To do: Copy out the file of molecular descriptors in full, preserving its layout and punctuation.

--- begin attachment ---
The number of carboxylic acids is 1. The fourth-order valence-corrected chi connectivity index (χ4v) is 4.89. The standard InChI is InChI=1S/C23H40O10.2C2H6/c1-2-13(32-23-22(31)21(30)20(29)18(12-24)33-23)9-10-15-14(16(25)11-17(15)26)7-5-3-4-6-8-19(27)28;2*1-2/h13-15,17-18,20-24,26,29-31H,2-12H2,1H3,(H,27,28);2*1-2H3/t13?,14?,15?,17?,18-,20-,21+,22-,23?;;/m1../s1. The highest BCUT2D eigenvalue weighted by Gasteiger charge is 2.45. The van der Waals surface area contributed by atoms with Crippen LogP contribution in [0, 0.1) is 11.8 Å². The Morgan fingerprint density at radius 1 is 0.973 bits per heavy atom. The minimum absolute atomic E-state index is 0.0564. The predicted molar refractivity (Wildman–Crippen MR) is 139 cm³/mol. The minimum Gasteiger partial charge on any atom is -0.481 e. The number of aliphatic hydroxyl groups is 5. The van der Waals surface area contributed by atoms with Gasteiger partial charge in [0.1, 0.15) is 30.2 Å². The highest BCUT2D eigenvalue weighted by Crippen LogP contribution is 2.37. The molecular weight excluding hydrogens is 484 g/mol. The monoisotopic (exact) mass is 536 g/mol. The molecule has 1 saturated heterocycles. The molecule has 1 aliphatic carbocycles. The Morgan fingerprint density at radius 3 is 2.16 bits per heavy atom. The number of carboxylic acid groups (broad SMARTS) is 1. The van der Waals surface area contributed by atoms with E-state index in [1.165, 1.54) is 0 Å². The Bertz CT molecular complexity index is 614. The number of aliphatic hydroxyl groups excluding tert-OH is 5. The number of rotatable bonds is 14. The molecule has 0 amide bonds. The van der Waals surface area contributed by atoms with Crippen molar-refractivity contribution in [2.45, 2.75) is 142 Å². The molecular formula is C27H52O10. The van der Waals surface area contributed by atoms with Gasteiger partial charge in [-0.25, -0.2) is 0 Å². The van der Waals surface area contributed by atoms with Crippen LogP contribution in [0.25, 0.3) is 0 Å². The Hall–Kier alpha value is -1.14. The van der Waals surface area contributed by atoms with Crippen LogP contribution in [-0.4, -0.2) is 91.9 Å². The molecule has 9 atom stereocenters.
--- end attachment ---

The number of carboxylic acids is 1. The fourth-order valence-corrected chi connectivity index (χ4v) is 4.89. The standard InChI is InChI=1S/C23H40O10.2C2H6/c1-2-13(32-23-22(31)21(30)20(29)18(12-24)33-23)9-10-15-14(16(25)11-17(15)26)7-5-3-4-6-8-19(27)28;2*1-2/h13-15,17-18,20-24,26,29-31H,2-12H2,1H3,(H,27,28);2*1-2H3/t13?,14?,15?,17?,18-,20-,21+,22-,23?;;/m1../s1. The highest BCUT2D eigenvalue weighted by Gasteiger charge is 2.45. The van der Waals surface area contributed by atoms with Crippen LogP contribution in [0, 0.1) is 11.8 Å². The Morgan fingerprint density at radius 1 is 0.973 bits per heavy atom. The minimum absolute atomic E-state index is 0.0564. The predicted molar refractivity (Wildman–Crippen MR) is 139 cm³/mol. The minimum Gasteiger partial charge on any atom is -0.481 e. The number of aliphatic hydroxyl groups is 5. The van der Waals surface area contributed by atoms with Gasteiger partial charge in [0.1, 0.15) is 30.2 Å². The highest BCUT2D eigenvalue weighted by Crippen LogP contribution is 2.37. The molecular weight excluding hydrogens is 484 g/mol. The monoisotopic (exact) mass is 536 g/mol. The molecule has 1 saturated heterocycles. The molecule has 1 aliphatic carbocycles. The Morgan fingerprint density at radius 3 is 2.16 bits per heavy atom. The number of carboxylic acid groups (broad SMARTS) is 1. The van der Waals surface area contributed by atoms with E-state index in [1.165, 1.54) is 0 Å². The Bertz CT molecular complexity index is 614. The number of aliphatic hydroxyl groups excluding tert-OH is 5. The number of rotatable bonds is 14. The molecule has 0 amide bonds. The van der Waals surface area contributed by atoms with Crippen molar-refractivity contribution in [2.45, 2.75) is 142 Å². The molecular formula is C27H52O10. The van der Waals surface area contributed by atoms with Gasteiger partial charge in [-0.25, -0.2) is 0 Å². The van der Waals surface area contributed by atoms with Crippen LogP contribution in [0.25, 0.3) is 0 Å². The Hall–Kier alpha value is -1.14. The van der Waals surface area contributed by atoms with Crippen LogP contribution in [-0.4, -0.2) is 91.9 Å². The molecule has 9 atom stereocenters.